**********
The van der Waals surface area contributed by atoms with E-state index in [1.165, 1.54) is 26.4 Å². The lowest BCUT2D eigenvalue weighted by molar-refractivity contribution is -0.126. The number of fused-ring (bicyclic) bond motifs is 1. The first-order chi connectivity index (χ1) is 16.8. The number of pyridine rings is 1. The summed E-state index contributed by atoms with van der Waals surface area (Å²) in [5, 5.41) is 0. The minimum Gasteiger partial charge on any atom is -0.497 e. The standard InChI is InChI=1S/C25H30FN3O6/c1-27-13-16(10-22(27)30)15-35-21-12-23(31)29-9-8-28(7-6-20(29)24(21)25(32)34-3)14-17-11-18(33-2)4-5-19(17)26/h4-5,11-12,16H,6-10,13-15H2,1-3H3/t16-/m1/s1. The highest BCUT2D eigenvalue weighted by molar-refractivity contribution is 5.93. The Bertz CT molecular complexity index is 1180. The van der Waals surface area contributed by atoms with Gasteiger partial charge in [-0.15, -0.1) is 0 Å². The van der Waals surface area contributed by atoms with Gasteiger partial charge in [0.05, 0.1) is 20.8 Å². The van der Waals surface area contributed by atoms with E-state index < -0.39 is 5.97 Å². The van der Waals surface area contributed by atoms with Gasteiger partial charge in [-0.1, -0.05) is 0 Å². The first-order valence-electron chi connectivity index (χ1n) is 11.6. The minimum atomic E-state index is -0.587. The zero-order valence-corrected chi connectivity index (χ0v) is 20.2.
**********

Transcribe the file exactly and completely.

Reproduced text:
The van der Waals surface area contributed by atoms with E-state index in [1.165, 1.54) is 26.4 Å². The lowest BCUT2D eigenvalue weighted by molar-refractivity contribution is -0.126. The number of fused-ring (bicyclic) bond motifs is 1. The first-order chi connectivity index (χ1) is 16.8. The number of pyridine rings is 1. The summed E-state index contributed by atoms with van der Waals surface area (Å²) in [5, 5.41) is 0. The minimum Gasteiger partial charge on any atom is -0.497 e. The standard InChI is InChI=1S/C25H30FN3O6/c1-27-13-16(10-22(27)30)15-35-21-12-23(31)29-9-8-28(7-6-20(29)24(21)25(32)34-3)14-17-11-18(33-2)4-5-19(17)26/h4-5,11-12,16H,6-10,13-15H2,1-3H3/t16-/m1/s1. The highest BCUT2D eigenvalue weighted by molar-refractivity contribution is 5.93. The Bertz CT molecular complexity index is 1180. The van der Waals surface area contributed by atoms with Gasteiger partial charge in [-0.15, -0.1) is 0 Å². The van der Waals surface area contributed by atoms with Gasteiger partial charge in [0.05, 0.1) is 20.8 Å². The van der Waals surface area contributed by atoms with E-state index < -0.39 is 5.97 Å². The van der Waals surface area contributed by atoms with Gasteiger partial charge in [-0.1, -0.05) is 0 Å². The first-order valence-electron chi connectivity index (χ1n) is 11.6. The minimum atomic E-state index is -0.587. The zero-order valence-corrected chi connectivity index (χ0v) is 20.2.